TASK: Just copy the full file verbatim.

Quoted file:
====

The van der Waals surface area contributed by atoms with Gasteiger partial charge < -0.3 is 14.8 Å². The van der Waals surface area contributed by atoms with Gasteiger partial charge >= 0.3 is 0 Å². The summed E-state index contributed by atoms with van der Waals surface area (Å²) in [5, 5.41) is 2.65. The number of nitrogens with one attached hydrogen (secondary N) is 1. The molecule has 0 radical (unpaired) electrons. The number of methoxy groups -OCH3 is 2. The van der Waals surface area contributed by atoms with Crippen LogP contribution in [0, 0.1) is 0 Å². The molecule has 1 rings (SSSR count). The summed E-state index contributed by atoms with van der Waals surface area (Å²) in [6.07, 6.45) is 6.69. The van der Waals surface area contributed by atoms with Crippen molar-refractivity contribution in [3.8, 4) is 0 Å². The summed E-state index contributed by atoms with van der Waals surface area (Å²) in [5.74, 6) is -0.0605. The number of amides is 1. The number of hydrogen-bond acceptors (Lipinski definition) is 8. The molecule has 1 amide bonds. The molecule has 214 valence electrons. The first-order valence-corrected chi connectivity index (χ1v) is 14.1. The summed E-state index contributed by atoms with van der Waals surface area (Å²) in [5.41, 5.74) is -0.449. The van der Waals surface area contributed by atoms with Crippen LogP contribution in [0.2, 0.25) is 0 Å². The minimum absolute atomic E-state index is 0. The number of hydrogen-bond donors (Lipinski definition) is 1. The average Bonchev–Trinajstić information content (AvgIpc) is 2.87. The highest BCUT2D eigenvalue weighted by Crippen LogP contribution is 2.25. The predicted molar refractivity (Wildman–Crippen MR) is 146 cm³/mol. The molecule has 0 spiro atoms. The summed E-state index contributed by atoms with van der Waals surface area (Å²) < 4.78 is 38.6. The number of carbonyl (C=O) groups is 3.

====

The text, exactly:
The van der Waals surface area contributed by atoms with Gasteiger partial charge < -0.3 is 14.8 Å². The van der Waals surface area contributed by atoms with Gasteiger partial charge >= 0.3 is 0 Å². The summed E-state index contributed by atoms with van der Waals surface area (Å²) in [5, 5.41) is 2.65. The number of nitrogens with one attached hydrogen (secondary N) is 1. The molecule has 0 radical (unpaired) electrons. The number of methoxy groups -OCH3 is 2. The van der Waals surface area contributed by atoms with Crippen LogP contribution in [0, 0.1) is 0 Å². The molecule has 1 rings (SSSR count). The summed E-state index contributed by atoms with van der Waals surface area (Å²) in [6.07, 6.45) is 6.69. The van der Waals surface area contributed by atoms with Crippen molar-refractivity contribution in [3.8, 4) is 0 Å². The summed E-state index contributed by atoms with van der Waals surface area (Å²) in [5.74, 6) is -0.0605. The number of amides is 1. The number of hydrogen-bond acceptors (Lipinski definition) is 8. The molecule has 1 amide bonds. The molecule has 214 valence electrons. The first-order valence-corrected chi connectivity index (χ1v) is 14.1. The summed E-state index contributed by atoms with van der Waals surface area (Å²) in [5.41, 5.74) is -0.449. The van der Waals surface area contributed by atoms with Crippen LogP contribution in [0.2, 0.25) is 0 Å². The minimum absolute atomic E-state index is 0. The number of hydrogen-bond donors (Lipinski definition) is 1. The average Bonchev–Trinajstić information content (AvgIpc) is 2.87. The highest BCUT2D eigenvalue weighted by Crippen LogP contribution is 2.25. The predicted molar refractivity (Wildman–Crippen MR) is 146 cm³/mol. The molecule has 0 spiro atoms. The summed E-state index contributed by atoms with van der Waals surface area (Å²) < 4.78 is 38.6. The number of carbonyl (C=O) groups is 3.